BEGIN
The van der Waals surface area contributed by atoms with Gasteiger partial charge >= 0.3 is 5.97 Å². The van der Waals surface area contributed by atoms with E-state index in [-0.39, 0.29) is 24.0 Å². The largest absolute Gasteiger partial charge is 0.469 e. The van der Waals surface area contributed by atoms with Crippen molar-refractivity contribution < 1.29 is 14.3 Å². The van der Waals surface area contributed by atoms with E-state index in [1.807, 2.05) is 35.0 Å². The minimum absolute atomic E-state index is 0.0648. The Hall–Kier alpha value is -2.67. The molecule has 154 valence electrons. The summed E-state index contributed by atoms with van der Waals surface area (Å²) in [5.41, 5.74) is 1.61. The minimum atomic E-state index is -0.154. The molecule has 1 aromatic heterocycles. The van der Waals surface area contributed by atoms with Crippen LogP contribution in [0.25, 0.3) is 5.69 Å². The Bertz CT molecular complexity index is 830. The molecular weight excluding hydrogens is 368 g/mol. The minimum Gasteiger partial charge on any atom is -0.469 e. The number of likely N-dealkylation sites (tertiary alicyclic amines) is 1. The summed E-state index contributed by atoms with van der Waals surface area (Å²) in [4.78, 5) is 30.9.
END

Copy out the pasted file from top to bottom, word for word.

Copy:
The van der Waals surface area contributed by atoms with Gasteiger partial charge >= 0.3 is 5.97 Å². The van der Waals surface area contributed by atoms with E-state index in [-0.39, 0.29) is 24.0 Å². The largest absolute Gasteiger partial charge is 0.469 e. The van der Waals surface area contributed by atoms with Crippen molar-refractivity contribution < 1.29 is 14.3 Å². The van der Waals surface area contributed by atoms with E-state index in [1.807, 2.05) is 35.0 Å². The minimum absolute atomic E-state index is 0.0648. The Hall–Kier alpha value is -2.67. The molecule has 154 valence electrons. The summed E-state index contributed by atoms with van der Waals surface area (Å²) in [5.41, 5.74) is 1.61. The minimum atomic E-state index is -0.154. The molecule has 1 aromatic heterocycles. The van der Waals surface area contributed by atoms with Crippen LogP contribution in [0.25, 0.3) is 5.69 Å². The Bertz CT molecular complexity index is 830. The molecular weight excluding hydrogens is 368 g/mol. The minimum Gasteiger partial charge on any atom is -0.469 e. The number of likely N-dealkylation sites (tertiary alicyclic amines) is 1. The summed E-state index contributed by atoms with van der Waals surface area (Å²) in [4.78, 5) is 30.9.